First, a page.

We need a Pentecost moment in this country, a movement of the Spirit, in many ways, but today let’s just focus on one.

Mass shootings are not according to God’s plan. And when we turn a blind eye to them we fall short of God’s plan for peace and harmony in this land.

Put another way: we’re missing out.

God’s Spirit is here, and always has been, blowing us in ways that cause us to care for one another, from birth to baptism all the way to when we meet our Creator and beyond. But I’m not sure we’re always paying attention to God’s Spirit. And that’s really too bad.

Because when we fail to notice the movement of the Spirit we miss out on reclaiming the beauty of this world, a divine and peaceful kingdom that God so deeply wants us to be part of.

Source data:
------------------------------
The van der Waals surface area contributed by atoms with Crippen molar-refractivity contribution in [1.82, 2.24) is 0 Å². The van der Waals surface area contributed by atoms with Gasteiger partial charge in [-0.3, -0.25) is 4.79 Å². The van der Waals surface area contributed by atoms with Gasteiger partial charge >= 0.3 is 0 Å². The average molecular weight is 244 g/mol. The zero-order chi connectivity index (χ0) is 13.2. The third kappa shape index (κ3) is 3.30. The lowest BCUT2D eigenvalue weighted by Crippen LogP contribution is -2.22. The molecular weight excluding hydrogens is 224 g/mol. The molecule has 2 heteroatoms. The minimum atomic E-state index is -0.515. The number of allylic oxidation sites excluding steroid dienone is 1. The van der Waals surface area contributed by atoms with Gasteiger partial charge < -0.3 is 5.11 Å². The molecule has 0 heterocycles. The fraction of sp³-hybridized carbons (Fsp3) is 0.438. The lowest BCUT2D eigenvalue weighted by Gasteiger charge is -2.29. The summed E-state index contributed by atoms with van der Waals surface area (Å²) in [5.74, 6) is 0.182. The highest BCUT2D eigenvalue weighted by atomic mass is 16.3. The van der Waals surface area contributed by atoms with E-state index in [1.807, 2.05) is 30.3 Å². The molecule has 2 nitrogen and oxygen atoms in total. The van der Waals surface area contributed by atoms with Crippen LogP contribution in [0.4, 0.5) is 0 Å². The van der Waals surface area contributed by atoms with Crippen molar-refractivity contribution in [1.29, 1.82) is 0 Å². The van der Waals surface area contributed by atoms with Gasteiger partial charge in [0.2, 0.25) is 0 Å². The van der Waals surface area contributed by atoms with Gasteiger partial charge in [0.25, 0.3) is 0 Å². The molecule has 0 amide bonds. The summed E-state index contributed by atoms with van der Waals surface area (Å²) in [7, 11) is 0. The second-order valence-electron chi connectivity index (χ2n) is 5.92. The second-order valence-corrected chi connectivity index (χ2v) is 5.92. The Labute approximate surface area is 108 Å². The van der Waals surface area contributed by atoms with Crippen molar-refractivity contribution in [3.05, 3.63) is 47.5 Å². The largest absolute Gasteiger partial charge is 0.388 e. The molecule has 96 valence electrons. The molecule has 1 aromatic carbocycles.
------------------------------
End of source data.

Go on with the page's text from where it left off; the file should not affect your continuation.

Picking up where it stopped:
Close
Let us pray.

Dear God, we confess. We have not loved you with our whole heart. We have not loved our neighbors as ourselves.

We have relied on our brains, and money, and politics and civic religion, and turned to them, instead, to answer the problems of our day.

We acknowledge that really hasn’t worked out too well.

Forgive us for not placing you first. Forgive us for not remembering you come to us in the waters of our baptism, and are always by our side. Forgive us for not bearing witness, to your restorative plans for this world, through your son Jesus Christ.

Send a Pentecost moment to this land. Help us to be led by your Spirit to be part of the solution, be it by petition, policy, protest or prayer. Grant us peace in our land. Protect our children from the violence we perpetrate on each other.